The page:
Refusing to Remain Silent: Thoughts on Being Called ‘Fake News’

By Lawrence Synder, The Goldwater · 12-20-2016
Photo credit: The Goldwater

For the past couple of weeks, the term “fake news” has been widely used to discredit several websites the report certain matters that some powerful organizations deem unfavorable. For an online reporter such as myself, who has been covering a variety of topics for several years now, the people who have weaponized this term dangerously threaten the core values of journalism.

Probably the scariest aspect related to the conceptualization of this label is that fact that it was created during the time of the presidential campaign. During the weeks and months when various news agencies started reporting on both sides of the political sphere, the public became increasingly aware of the true characteristics of the two presidential frontrunners, Donald Trump and Hillary Clinton.

This was, of course, considered fair especially since the people have the right to know more about the person they are supporting. However, things began to change after the scandals and controversies Clinton was involved in caught the attention of the public. From there, backers of the democratic bid, including tech giants that control online social media platforms, began to discredit anti-Clinton posts as “fake news.” In turn, articles that reported on Trump’s plan for the country and what he can do to develop it were suddenly labeled as propaganda material produced by so-called blind followers.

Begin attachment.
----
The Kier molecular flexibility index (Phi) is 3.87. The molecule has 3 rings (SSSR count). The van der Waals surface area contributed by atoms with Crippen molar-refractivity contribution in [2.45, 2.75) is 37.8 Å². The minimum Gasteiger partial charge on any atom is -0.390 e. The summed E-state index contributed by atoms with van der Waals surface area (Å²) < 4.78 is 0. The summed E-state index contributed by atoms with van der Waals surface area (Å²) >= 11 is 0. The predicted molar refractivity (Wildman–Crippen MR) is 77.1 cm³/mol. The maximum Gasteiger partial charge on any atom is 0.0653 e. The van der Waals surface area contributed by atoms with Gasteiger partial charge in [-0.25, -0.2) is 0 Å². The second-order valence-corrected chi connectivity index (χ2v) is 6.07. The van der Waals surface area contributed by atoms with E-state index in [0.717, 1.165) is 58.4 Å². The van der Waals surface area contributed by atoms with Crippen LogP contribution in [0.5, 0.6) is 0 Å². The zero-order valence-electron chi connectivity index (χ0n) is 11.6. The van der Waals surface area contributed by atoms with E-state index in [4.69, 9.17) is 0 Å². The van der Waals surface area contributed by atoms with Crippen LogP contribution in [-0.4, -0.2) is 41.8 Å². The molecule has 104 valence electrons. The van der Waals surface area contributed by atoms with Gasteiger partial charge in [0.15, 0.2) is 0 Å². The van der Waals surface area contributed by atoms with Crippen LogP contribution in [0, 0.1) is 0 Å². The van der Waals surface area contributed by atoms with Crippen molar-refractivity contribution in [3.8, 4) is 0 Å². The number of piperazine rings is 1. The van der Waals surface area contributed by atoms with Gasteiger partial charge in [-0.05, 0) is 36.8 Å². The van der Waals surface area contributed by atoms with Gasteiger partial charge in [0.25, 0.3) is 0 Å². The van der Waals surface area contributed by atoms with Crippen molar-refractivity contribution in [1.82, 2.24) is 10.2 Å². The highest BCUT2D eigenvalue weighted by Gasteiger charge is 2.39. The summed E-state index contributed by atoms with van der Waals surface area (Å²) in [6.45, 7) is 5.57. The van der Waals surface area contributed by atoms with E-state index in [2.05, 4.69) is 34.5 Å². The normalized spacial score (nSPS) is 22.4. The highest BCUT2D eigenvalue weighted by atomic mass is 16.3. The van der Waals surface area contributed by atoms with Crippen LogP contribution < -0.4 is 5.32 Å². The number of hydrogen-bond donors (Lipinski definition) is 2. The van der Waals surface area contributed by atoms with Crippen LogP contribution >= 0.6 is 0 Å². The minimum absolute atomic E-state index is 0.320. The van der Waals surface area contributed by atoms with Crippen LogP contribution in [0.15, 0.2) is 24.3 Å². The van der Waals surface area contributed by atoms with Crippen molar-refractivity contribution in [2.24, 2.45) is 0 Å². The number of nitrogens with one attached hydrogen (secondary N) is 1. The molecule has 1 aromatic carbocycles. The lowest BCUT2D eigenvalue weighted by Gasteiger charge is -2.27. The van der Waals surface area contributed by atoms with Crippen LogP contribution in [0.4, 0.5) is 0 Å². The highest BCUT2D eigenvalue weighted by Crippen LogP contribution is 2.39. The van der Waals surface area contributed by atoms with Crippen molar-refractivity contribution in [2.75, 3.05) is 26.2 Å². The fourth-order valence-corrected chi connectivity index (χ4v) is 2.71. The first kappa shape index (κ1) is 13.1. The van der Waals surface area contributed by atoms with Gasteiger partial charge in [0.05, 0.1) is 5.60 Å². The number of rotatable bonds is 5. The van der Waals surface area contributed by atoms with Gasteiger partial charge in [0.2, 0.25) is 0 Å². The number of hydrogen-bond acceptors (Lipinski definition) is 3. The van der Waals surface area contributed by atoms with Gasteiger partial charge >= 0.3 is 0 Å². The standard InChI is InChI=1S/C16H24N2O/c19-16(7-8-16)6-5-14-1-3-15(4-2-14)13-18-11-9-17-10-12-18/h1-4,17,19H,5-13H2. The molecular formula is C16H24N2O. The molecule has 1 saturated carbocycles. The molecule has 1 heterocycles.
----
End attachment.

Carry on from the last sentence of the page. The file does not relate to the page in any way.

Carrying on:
Eventually, the political discussions surrounding the election became extremely polarized and the journalists who published their reports based on factual evidence became the villains. They were labeled as propagators of “fake news.”

Due to the large influence of Clinton’s supporters, they were able to easily manipulate that public to believe which reports are credible and which aren’t. Just this month, Facebook, one of the most widely used social network, ramped up its crusade against “fake news” by working with fact-checking bodies in order to weed out articles that are against its own political preferences.

For journalists like me who still continue to report on what is truly happening with the people and organizations in power, efforts to control news content is a form of persecution. But aside from discrediting and publicly shaming those who still choose to report on actual current events, the efforts to label as fake news deprives the public from accessing information.

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